As per an aviation safety audit, India ranks below its neighbouring nations of Myanmar, Bangladesh, Maldives, Pakistan, Sri Lanka, Nepal, and North Korea. In the Asia-Pacific region, the only countries that India precedes on this list are Papua New Guinea, Timor-Leste, Vanuatu and Samoa, which are smaller nations in comparison to the India.
The Universal Safety Oversight Audit Programme identifies the effectiveness and consistency with which countries implement critical elements of a safety-oversight system.
Conducted late last year and then again this year by the United Nations’ International Civil Aviation Organisation (ICAO), the audit shows that India has slipped from its previous ranking of 66 pc to 57 pc.
India is one of the 15 countries that are below the minimum target rates. The low rank can cause negative repercussions to the Indian aviation.
One of the major setbacks can be a potential downgrade for some Indian airlines by the US aviation regulator Federal Aviation Administration (FAA). A possibility is that of the US barring new flights into its skies from India and more checks on Indian carriers such as Air India and Jet Airways, which fly to the US.
The downgrade can hinder the global expansion plan of Indian carriers. India has already been downgraded once, in 2014, ranking alongside Ghana, Indonesia, Uruguay, and Zimbabwe, and was only uplifted after a year.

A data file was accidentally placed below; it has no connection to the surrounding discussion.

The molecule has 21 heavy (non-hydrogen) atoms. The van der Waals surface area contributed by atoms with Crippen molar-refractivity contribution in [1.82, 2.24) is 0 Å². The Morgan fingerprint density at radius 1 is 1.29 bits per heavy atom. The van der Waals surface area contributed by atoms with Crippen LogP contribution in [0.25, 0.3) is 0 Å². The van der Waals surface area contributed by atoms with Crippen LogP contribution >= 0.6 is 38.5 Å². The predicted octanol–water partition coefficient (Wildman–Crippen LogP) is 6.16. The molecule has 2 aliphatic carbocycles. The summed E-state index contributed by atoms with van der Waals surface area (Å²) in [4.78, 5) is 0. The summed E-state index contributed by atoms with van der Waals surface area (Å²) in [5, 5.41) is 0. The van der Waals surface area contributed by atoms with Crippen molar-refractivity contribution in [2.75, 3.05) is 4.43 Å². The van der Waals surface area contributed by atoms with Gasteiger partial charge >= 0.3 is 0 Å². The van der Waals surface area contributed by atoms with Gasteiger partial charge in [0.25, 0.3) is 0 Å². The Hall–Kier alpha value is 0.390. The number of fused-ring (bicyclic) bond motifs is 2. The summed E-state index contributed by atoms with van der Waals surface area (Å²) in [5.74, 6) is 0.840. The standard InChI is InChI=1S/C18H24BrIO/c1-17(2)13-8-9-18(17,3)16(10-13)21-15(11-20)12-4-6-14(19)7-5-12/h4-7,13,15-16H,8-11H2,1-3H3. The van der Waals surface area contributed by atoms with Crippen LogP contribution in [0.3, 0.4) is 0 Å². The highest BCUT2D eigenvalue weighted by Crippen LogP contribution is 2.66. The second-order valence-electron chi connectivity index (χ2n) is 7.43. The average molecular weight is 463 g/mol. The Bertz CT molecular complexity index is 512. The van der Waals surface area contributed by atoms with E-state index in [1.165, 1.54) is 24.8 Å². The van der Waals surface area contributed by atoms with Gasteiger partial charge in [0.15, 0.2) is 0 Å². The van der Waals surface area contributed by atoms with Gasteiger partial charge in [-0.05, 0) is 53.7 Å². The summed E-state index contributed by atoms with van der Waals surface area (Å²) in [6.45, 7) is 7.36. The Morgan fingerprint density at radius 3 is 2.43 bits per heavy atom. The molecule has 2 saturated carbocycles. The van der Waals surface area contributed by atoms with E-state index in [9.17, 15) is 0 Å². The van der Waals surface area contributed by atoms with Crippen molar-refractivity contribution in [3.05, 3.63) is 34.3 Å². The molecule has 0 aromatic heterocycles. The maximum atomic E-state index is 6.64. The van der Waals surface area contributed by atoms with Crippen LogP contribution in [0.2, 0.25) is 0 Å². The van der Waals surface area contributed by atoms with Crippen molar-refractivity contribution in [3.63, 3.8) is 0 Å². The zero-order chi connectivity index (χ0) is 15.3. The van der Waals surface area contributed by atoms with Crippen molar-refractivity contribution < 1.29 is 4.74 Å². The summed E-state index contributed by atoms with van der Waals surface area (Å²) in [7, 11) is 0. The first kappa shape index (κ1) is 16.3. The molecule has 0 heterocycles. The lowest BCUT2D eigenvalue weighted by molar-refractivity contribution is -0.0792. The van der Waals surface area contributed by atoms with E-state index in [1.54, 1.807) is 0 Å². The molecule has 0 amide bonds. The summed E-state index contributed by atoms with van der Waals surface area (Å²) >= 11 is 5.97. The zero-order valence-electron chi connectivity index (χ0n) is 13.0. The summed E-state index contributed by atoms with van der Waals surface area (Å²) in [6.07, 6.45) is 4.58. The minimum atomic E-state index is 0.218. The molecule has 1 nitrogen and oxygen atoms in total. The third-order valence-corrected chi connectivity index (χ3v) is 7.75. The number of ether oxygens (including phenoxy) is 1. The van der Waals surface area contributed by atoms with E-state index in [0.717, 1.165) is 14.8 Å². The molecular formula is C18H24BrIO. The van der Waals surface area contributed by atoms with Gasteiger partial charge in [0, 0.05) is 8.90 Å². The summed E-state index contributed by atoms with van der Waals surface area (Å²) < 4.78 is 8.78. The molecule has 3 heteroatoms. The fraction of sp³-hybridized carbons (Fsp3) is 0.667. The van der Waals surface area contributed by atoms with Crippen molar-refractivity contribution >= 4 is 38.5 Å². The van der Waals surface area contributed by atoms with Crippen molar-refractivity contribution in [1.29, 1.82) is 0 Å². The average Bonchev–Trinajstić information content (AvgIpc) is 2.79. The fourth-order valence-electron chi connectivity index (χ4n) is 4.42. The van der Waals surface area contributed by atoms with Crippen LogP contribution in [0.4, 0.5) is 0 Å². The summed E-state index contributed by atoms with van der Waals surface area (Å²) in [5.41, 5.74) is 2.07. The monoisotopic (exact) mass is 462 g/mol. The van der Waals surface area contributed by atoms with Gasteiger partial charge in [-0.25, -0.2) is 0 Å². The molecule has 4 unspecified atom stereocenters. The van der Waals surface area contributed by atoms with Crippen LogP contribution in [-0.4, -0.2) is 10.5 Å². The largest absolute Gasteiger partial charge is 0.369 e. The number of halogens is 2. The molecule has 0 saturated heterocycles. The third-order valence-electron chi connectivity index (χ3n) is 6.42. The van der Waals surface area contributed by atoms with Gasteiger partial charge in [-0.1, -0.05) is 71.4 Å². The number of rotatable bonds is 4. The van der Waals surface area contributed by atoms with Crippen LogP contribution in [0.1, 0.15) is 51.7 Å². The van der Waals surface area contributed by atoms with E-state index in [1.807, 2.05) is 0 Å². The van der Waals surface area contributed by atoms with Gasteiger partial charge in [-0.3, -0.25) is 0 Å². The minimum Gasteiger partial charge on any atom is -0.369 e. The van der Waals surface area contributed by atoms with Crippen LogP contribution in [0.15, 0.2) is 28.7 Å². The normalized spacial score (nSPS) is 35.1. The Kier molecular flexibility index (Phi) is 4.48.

As per reports, one reason why India scored low in the audit is the government’s neglect of aviation regulator, the Directorate General of Civil Aviation (DGCA). The DGCA is now said to be working out systems that would improve the effective implementation levels as required by the ICAO.
The ICAO usually scrutinises the organisation, licensing, operations, airworthiness, legislation, accident investigation, air navigation services, aerodromes. Presently, India fails to meet at least five of these eight categories.
As of now one of the key areas of concern highlighted by the ICAO auditors are of the licensing of air-traffic controllers (ATC), which was being carried out by the state-run Airports Authority of India (AAI). As per aviation standards, it is the DGCA that should issue licenses to ATC officials.